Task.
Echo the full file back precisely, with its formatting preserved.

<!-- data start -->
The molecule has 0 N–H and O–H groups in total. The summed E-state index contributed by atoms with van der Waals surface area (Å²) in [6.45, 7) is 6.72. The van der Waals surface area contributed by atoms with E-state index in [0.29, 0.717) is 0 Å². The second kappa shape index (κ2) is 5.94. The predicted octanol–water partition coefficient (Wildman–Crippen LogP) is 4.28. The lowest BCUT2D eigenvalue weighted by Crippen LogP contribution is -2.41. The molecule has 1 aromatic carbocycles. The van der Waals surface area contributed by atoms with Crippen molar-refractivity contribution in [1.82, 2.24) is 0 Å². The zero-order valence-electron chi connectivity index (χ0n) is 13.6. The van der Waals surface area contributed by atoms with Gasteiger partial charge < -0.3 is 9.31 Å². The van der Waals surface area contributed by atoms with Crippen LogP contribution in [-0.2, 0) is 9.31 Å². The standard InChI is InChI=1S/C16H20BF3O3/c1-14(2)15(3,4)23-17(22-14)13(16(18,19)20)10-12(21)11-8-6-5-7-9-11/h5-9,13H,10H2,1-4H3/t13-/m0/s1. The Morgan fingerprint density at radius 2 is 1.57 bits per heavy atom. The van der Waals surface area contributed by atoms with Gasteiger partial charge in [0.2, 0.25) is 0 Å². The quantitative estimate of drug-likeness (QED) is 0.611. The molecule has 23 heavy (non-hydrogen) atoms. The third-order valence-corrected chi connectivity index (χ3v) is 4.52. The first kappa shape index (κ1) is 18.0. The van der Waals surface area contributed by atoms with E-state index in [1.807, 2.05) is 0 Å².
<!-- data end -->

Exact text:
The molecule has 0 N–H and O–H groups in total. The summed E-state index contributed by atoms with van der Waals surface area (Å²) in [6.45, 7) is 6.72. The van der Waals surface area contributed by atoms with E-state index in [0.29, 0.717) is 0 Å². The second kappa shape index (κ2) is 5.94. The predicted octanol–water partition coefficient (Wildman–Crippen LogP) is 4.28. The lowest BCUT2D eigenvalue weighted by Crippen LogP contribution is -2.41. The molecule has 1 aromatic carbocycles. The van der Waals surface area contributed by atoms with Crippen molar-refractivity contribution in [1.82, 2.24) is 0 Å². The zero-order valence-electron chi connectivity index (χ0n) is 13.6. The van der Waals surface area contributed by atoms with Gasteiger partial charge < -0.3 is 9.31 Å². The van der Waals surface area contributed by atoms with Crippen LogP contribution in [-0.2, 0) is 9.31 Å². The standard InChI is InChI=1S/C16H20BF3O3/c1-14(2)15(3,4)23-17(22-14)13(16(18,19)20)10-12(21)11-8-6-5-7-9-11/h5-9,13H,10H2,1-4H3/t13-/m0/s1. The Morgan fingerprint density at radius 2 is 1.57 bits per heavy atom. The van der Waals surface area contributed by atoms with Gasteiger partial charge in [0.2, 0.25) is 0 Å². The quantitative estimate of drug-likeness (QED) is 0.611. The molecule has 23 heavy (non-hydrogen) atoms. The third-order valence-corrected chi connectivity index (χ3v) is 4.52. The first kappa shape index (κ1) is 18.0. The van der Waals surface area contributed by atoms with E-state index in [1.807, 2.05) is 0 Å².